There’s also a sports rivalry, which as a subplot can either add depth or become an encumbrance on the narrative, it does the former and never gets in the way too much. As does the very chaste and timid love interest, just a little more humanity without over-complicating things. The ultimate example of its excelling in its sport movie mold is that it emphasizes, in the end, the joy of competing over that of victory better than most.

The personal journey works as well to fit the biopic mold. The stasis is well-established and then shattered and a new reality must be dealt with. There is also a very brief and practically perfect amount of time spent in the woe-is-me phase of her story. You also get a refreshingly good self-improvement montage and wonderful, if foreseeable, epiphany.

With regards to the religious aspect of the film it’s there, it’s a motivating factor in her recovery, it’s something Bethany questions and leans on. The film handles this very well not only in keeping it and making it a more true biography but adding some depth to the character and avoiding getting overly preachy and pedantic. Some films it seems can’t deal with any type of spirituality in it without it becoming a spiritual film. It’s an element that folds in very well.

If there’s anything that can be said against the narrative it’s just that there is a certain amount of evenness to it. The three facets while working well together allow you to stay on a rather even keel until the final competition. Yet it’s still a fun film to watch regardless of your investment level.

There is also some very impressive CG work done with the missing limb, it’s the best kind of CG work because it’s functional and doesn’t become the film. The sequence of the accident is also rather stunning and one of a few very well-handled and dramatically-rendered sequences in the film.

Much of the cast in this film does very well and the performances run rather deep down the line. You get three very strong performances just out of the family. AnnaSophia Robb has been mostly unseen since Race to Witch Mountain and before that Bridge to Terabithia but she shows here a rather seamless and graceful transformation to an adult role, and a leading one at that. It’s also wonderful to see Helen Hunt and Dennis Quaid not just working but doing great and in a quality project. They each have their own moments to shine here. Ross Thomas and Chris Brochu play the usually jovial, supportive brothers but do have their dramatic moments. Kevin Sorbo also plays a refreshingly low-key and sympathetic character here and Jeremy Sumpter has a small part but plays one big scene wherein he shows flashes of greatness and how he is one of the most under-utilized young actors in films today.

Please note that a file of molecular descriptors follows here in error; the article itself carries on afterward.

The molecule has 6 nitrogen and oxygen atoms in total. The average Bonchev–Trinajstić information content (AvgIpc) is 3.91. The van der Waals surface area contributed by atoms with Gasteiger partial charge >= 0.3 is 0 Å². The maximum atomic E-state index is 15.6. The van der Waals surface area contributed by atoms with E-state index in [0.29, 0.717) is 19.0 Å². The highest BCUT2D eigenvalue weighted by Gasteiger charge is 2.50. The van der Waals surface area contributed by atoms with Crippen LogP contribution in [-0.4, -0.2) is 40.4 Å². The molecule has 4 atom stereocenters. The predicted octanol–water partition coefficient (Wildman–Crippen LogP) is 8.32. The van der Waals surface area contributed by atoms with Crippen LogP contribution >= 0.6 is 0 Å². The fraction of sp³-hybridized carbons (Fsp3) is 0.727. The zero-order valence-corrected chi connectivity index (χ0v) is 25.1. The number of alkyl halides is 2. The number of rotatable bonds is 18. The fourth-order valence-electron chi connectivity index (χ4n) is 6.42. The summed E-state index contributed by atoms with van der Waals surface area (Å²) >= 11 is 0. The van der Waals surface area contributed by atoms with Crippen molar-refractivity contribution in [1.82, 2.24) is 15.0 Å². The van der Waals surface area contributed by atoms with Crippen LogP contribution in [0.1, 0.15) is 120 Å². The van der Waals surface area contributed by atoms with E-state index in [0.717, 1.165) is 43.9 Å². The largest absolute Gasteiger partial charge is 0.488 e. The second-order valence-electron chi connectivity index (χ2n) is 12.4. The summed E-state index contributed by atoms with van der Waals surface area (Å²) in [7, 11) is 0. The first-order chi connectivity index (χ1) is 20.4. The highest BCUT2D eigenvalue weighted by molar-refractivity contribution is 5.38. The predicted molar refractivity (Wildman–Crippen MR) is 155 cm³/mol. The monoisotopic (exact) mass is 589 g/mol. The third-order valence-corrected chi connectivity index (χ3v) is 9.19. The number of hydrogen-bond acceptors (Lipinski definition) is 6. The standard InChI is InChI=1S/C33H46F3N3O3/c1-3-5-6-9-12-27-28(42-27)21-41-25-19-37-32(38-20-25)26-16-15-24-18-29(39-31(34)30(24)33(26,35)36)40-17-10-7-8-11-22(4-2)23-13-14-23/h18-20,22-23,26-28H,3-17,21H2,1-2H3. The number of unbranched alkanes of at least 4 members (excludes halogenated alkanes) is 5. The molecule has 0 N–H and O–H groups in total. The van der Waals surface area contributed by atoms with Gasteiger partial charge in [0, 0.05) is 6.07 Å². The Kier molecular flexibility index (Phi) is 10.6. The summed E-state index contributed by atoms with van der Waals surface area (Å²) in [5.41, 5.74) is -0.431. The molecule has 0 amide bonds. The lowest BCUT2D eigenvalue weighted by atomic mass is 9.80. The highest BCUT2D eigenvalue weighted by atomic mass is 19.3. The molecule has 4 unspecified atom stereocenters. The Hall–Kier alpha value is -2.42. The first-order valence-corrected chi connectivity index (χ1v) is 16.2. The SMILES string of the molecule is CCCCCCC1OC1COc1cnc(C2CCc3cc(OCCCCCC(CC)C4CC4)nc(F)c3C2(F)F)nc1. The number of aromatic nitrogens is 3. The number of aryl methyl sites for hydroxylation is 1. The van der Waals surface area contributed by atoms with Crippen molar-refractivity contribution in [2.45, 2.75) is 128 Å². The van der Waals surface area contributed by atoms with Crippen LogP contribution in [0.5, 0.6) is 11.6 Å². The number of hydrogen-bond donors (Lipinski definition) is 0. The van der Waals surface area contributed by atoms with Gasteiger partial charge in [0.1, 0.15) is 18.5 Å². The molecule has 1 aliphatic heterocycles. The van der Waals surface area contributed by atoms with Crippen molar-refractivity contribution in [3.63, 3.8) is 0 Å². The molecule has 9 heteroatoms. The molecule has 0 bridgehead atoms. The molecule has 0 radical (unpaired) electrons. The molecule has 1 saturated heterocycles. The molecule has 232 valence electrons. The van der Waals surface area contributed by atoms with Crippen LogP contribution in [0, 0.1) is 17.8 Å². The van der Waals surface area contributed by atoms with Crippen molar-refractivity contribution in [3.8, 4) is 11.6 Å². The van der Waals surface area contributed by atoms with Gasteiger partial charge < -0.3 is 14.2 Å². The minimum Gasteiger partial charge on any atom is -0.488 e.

Soul Surfer is a very enjoyable film that you should try to see on the big screen before it’s theatrical run ends.

8/10

Why “Never Say Never” Makes Sense

This is a re-post from when Never Say Never was first announced. It makes sense to post it again on the verge of the film’s release.

Never Say Never (Paramount)

So recently both on his Twitter feed and on several media sources it was reported that Justin Bieber was to be the subject of an upcoming film release. The film would follow his world tour, intercut live performances be part doc, part biopic and be in 3D. Academy-award winning director Davis Guggenheim was attached to direct it, that has changed but those were the facts.
 
I find it a little humorous some of the reactions this announcement has been met with. Surprise should not be among the reactions though, derision though not necessarily deserved, was expected.
 
Taking some of these facts into consideration: Hannah Montana/Miley Cyrus (as if they’re really two different people), The Jonas Brothers and even Celine Dion, of all people, recently had concert films so announcement this should be no surprise at all. Not to mention the record-breaking Michael Jackson doc This is It.
 
Not only is he talented but he’s out-earning all those acts at this point so of course a studio is going to want to put out a film. Being one who is familiar with him from his days of being pre-viral on YouTube it shocks even me that his rise to near pop immortality has been so meteoric and persistent.
 
And in 3D? Of course. Even though 3D fatigue is setting in, regardless of what scoffing studio execs say, there will still be those projects that will do it, and succeed, especially since a little more than a year has passed since Avatar smashed box office records just because it was shot in 3D. The overcharge, I mean surcharge, made it its money.
 
However, with him being a lightning rod anything Bieber-related is immediately fodder for conversation both positive and negative. It would seem this film is being overly-characterized as as a biopic, in the traditional sense of the word, much the way the photo book of his tour was being referred to as a memoir, where it is truly more of a chronicle, even if you don’t buy his assertion of it being a photo book.
 
Even more recently it was reported that Davis Guggenheim was dropping out. He is citing commitment issues as he will be plugging Waiting for Superman, his latest documentary about public education in the US, obviously there is speculation that he dropped it because his name was being dragged through the mud and the money wasn’t worth it.
 
I won’t comment on a personal/business decision but it most definitely would’ve been very time consuming. However, I don’t view this film as littering the cinematic landscape as it’s not a narrative film. It’s disposable (if you want it to be) entertainment that you can use once and destroy if you so wish and has no bearing on the overall aesthetic landscape of cinema as a whole.
 
This film will come and go and cinema will go on, so jokes or actual fears about the end times are greatly exaggerated.